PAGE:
Cast & Crew
George B. Seitz
When Carvel Judge James K. Hardy receives an urgent note from his old friend and childhood sweetheart Dora Northcote, he decides to take the Hardy family West to the ranch which Dora and her husband Bill own near Medville, Arizona. It seems that Dora and Bill are in danger of losing their ranch because H. R. Bruxton, who holds the water rights to their property, is threatening to cut off their water. The judge's son Andy is ready to be an old-fashioned cowboy, even though the ranch is very modern, and dresses up in chaps and a ten-gallon hat. Because he has had a silly quarrel with his girl friend, Polly Benedict, Andy is hoping for new female companionship, but finds only "Jake," the little daughter of ranch foreman Ray Holt. Jake and Andy become friends while his sister Marian, who has had a fight with her boyfriend, Dennis Hunt, back home, becomes infatuated with Ray, who is a widower. While the judge and his wife Emily try to help the Northcotes, Andy tries to prove himself as a cowboy. At the same time, Marian and Ray decide that they want to marry. Realizing that Marian is not ready to care for a daughter as well as a husband, Judge Hardy suggests that she care for Jake for a while. Jake's dirty tricks and Marian's failure to take care of a household even for a few hours convinces her that she cannot marry Jay Andy, however, is still trying to show off and while riding Jake's horse, he entangles it in a lariat, and the horse breaks his leg. Jake's grief makes Andy realize his stupidity, and he borrows money from his father, using his beloved car as collateral, to pay for a veterinarian who can save the horse. Feeling that he has found a way to help the Northcotes, the judge invests his own money in a real estate scheme, but it backfires and the Hardys also face losing everything. Back in Carvel, the judge's despondency is cured when Emily shows him a map pattern on an old Indian blanket which the Northcotes gave to the family as a parting gift. The map shows conclusively that the Northcotes can divert the water back to their own property, thus saving everyone from financial ruin. The Hardy children's love lives are also saved from ruin when Marian makes up with Dennis and Andy is warmly greeted by Polly at a party at her house.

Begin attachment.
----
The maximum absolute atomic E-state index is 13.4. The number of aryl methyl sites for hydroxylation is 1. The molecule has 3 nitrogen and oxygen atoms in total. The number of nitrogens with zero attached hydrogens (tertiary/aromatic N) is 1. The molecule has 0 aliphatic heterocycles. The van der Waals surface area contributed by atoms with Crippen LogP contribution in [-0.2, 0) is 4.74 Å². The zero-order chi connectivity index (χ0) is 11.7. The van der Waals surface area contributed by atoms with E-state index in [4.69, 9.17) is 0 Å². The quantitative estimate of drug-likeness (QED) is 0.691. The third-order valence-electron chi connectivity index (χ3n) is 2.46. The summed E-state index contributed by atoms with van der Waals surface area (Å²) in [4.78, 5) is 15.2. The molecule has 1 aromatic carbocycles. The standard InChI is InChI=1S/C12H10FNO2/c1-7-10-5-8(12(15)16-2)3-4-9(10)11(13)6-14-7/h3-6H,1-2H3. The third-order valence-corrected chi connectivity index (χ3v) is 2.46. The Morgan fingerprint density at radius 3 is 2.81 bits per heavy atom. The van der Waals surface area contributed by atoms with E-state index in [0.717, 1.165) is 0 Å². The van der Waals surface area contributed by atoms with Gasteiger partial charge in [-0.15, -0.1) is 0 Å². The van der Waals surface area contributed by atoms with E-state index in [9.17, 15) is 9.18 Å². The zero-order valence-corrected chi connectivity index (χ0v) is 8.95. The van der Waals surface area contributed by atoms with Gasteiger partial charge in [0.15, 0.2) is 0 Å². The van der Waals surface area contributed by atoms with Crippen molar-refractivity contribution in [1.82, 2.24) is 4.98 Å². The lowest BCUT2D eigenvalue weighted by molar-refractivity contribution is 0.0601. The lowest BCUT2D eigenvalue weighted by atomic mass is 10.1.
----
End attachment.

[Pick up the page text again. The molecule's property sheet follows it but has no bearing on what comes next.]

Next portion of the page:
George B. Seitz
Agnes Christine Johnston
Kay Van Riper
Edwin B. Willis
Out West With the Hardys
The quickly shot series had only started a year earlier, but at MGM even low-budget films like this one got all of the care Hollywood's house of glamour could spare. As with all the films in the series, it featured a top-notch supporting cast, including Ralph Morgan and Nana Bryant as the troubled ranchers, Thurston Hall as the developer out to steal their water and, best of all, Virginia Weidler as a junior-league cowgirl. The series usually served as a proving ground for MGM's rising actresses. Judy Garland, Lana Turner, Donna Reed and Kathryn Grayson were among the screen newcomers who learned their craft coming between Andy and perennial girlfriend Polly Benedict (Ann Rutherford). But this time out, even though Andy and Polly quarrel just before the family's trip, priming Andy to look for love under the Western moon, his 11-year-old co-star functioned more as sidekick than romantic interest. That allowed Weidler to do something none of Rooney's other co-stars, even the prodigiously talented Garland, had been able to do. She stole every scene the two of them shared.